It may be Friday the 13th, but for astronomers it will be a lucky day. On April 13, 2029, a speck of light will streak across the sky, getting brighter and faster. At one point it will travel more than the width of the full moon within a minute and get as magnitude 3.7, equal to the stars in the bucket of the Little Dipper. But don’t expect a satellite or an airplane. Instead, if we’re all still lucky enough to still be around, we’ll witness the dramatic flyby of the asteroid 99942 Apophis.
The 1,100-foot-wide (340 meters) near-Earth asteroid will zip harmlessly by Earth only 19,000 miles (31,000 km) above the surface. That’s within the distance that some of our spacecraft that orbit Earth. Hoping to make the most of the opportunity, scientists at the 2019 Planetary Defense Conference in College Park, Maryland, sat down to talk over options — from telescopic observing to sending a spacecraft to intercept the asteroid.
“The Apophis close approach in 2029 will be an incredible opportunity for science,” said Marina Brozović, a radar scientist at NASA’s Jet Propulsion Laboratory, who works on radar observations of near-Earth objects. “We’ll observe the asteroid with both optical and radar telescopes. With radar observations, we might be able to see surface details that are only a few meters in size.”
Lots of small asteroids fly past Earth with 15 objects ranging from 30-200 feet (9-162 meters) expected this month alone. But it’s rare for an asteroid the size of Apophis to pass so close. Astronomers at Kitt Peak National Observatory in Tucson discovered Apophis in June 2004 but were only able to track it for two days before technical issues and poor weather prevented further observations. Fortunately, another team in Australia rediscovered it later that year.
As soon as an orbit was determined, Apophis hit the news because calculations revealed it had a 2.7 percent chance of hitting the Earth in 2029. That’s significant! As often happens, additional observations refined the orbit and reduced the risk of impact. Current calculations show that it has a 1 in 100,000 chance of hitting Earth many decades into the future.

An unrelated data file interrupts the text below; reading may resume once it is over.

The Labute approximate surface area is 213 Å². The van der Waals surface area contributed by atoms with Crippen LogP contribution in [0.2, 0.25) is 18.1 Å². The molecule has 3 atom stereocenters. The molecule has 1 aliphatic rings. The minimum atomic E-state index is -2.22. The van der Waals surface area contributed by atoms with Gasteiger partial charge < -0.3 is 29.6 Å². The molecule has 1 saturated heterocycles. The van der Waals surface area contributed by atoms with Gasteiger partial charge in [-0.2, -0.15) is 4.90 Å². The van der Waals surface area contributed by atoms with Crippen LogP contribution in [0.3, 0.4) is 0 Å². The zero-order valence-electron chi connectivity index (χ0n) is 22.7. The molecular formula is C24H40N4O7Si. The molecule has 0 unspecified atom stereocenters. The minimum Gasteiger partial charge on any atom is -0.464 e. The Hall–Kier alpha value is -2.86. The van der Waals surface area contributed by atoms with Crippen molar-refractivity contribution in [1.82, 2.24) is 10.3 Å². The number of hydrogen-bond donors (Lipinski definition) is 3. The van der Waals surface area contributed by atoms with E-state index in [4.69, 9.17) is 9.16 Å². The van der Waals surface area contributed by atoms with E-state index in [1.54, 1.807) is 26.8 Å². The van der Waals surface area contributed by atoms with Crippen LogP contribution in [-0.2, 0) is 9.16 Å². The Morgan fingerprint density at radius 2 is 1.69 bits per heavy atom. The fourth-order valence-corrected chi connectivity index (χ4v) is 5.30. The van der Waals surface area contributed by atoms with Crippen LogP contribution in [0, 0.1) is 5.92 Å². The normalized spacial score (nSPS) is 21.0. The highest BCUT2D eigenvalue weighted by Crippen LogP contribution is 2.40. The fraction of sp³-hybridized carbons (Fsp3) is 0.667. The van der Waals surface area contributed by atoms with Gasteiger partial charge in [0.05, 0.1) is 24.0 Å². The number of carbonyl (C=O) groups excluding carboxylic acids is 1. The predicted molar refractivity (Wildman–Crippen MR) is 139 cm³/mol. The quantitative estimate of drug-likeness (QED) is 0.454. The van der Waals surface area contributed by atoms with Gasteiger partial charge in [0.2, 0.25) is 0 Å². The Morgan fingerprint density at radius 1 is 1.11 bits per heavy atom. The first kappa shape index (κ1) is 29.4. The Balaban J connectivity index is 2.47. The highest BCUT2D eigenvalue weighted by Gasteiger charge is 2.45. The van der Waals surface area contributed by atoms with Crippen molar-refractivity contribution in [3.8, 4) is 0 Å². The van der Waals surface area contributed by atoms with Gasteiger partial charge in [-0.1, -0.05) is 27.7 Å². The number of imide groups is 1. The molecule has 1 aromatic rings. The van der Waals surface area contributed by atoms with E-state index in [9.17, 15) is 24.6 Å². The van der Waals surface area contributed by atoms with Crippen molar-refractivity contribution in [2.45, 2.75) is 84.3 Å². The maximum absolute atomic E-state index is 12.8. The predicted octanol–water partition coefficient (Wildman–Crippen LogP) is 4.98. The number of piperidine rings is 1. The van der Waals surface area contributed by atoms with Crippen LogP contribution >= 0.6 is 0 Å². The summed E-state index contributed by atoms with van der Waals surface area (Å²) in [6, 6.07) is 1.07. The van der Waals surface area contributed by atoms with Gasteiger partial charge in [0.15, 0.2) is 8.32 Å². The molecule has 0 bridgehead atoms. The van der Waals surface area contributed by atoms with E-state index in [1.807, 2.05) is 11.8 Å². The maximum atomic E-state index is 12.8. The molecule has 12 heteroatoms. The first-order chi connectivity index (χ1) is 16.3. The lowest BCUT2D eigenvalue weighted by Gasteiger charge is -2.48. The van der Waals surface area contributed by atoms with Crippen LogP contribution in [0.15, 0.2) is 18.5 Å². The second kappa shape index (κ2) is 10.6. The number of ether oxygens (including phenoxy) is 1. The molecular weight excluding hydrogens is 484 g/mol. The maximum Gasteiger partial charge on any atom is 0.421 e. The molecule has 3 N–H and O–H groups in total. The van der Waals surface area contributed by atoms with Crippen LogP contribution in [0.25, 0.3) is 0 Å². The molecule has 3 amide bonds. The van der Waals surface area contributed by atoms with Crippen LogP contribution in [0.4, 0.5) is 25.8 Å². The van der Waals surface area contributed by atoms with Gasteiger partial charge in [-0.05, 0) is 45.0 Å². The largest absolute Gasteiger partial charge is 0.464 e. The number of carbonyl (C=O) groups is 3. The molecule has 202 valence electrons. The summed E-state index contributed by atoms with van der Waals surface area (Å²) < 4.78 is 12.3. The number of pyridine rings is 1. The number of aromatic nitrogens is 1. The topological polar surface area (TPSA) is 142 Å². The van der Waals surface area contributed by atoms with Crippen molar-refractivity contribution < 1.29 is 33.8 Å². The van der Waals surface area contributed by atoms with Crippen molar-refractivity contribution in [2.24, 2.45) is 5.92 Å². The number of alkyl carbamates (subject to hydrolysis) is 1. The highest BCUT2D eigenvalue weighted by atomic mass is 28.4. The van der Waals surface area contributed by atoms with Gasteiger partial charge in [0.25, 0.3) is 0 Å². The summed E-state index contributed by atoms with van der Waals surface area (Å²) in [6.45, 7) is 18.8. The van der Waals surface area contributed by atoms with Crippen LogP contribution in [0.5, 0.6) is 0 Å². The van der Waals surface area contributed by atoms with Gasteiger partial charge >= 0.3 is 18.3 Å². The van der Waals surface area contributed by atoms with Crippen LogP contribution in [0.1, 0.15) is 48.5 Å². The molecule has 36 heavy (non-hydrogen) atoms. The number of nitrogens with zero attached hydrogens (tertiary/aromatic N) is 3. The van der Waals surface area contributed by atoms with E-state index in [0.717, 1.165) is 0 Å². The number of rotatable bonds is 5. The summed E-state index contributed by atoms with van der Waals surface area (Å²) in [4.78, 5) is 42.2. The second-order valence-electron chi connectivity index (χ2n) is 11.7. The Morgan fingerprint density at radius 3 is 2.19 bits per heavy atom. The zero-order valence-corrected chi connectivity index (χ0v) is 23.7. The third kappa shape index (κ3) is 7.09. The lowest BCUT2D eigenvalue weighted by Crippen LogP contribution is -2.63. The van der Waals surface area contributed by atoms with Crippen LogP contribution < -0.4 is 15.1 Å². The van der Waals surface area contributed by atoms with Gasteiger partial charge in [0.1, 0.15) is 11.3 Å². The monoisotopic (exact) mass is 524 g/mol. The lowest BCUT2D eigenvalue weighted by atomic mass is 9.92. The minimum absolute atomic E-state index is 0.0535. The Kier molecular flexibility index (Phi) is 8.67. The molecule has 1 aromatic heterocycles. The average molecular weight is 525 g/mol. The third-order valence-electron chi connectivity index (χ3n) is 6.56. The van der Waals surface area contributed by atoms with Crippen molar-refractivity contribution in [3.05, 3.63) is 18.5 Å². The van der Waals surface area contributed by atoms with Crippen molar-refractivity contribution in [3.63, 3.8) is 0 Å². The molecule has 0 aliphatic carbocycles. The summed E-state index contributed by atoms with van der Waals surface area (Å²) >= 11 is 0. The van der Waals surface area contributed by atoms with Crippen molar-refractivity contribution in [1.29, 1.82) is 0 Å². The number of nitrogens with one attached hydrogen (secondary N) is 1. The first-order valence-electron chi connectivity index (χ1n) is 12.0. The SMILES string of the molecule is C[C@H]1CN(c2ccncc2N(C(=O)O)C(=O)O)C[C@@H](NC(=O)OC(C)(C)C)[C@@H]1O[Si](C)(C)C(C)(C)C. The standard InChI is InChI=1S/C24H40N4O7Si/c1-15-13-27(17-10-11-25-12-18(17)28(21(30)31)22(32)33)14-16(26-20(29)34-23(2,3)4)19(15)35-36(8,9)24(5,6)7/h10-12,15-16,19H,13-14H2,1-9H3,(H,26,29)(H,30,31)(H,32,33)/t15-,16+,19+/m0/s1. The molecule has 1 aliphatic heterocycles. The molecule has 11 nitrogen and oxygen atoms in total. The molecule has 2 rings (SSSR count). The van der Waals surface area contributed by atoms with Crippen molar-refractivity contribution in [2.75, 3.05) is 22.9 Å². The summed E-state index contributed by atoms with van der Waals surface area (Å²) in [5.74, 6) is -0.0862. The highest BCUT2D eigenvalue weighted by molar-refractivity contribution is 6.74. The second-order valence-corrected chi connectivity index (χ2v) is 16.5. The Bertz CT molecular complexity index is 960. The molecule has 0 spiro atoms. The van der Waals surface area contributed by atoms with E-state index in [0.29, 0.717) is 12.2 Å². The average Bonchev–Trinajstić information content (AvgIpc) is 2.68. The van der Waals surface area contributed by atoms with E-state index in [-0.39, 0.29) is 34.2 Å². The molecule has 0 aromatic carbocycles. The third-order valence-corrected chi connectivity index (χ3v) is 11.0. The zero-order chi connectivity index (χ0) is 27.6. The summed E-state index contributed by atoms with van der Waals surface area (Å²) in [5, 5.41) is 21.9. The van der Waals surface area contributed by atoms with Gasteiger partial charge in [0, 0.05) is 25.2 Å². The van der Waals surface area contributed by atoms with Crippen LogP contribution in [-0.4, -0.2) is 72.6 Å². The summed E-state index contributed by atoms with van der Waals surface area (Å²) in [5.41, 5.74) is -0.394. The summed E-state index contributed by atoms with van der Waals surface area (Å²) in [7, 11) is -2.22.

Since 2004, we’ve kept our eye on Apophis with optical and radar telescopes, so we know its trajectory with precision. In 2029, there will be a coordinated effort to study its size, shape and composition — and maybe even its interior — with the biggest and best telescopes on Earth. We already know that Earth’s gravity will change the object’s orbit during the close flyby, but it may also alter how fast it spins. Right now it rotates once every 1.3 days. Most exciting is the possibility of sending a spacecraft mission to Apophis.
“Apophis is a representative of about 2,000 currently known Potentially Hazardous Asteroids (PHAs),” said Paul Chodas, director of CNEOS. “By observing Apophis during its 2029 flyby, we will gain important scientific knowledge that could one day be used for planetary defense.”
The asteroid will first become visible to the naked eye in the night sky over the southern hemisphere, flying above Earth from the east coast to the west coast of Australia. It will then cross the Indian Ocean, and by the afternoon in the eastern U.S. it will have crossed the equator, still moving west, above Africa. At closest approach, just before 5 p.m. CDT, Apophis will be over the Atlantic Ocean and will move so fast that it will cross the Atlantic in just an hour. By 6 p.m. CDT, the asteroid will have crossed over the U.S.
Larger telescopes on the ground should show the asteroid’s shape during closest approach, a rare treat. Most asteroids are so small and distant they only appear as points of light.
Apophis will shine brightest around magnitude 3.7 on April 13 during the afternoon hours for the U.S., making Europe and points east the best places to see it in a dark sky. By the time darkness falls over the U.S., the asteroid will have faded to around 14th magnitude! For U.S. observers, the best viewing time will be night before (April 12), when Apophis will shine around magnitude 7.5 low in the southern sky from the tip of Hydra the water snake’s tail. I promise updates if I’m still around!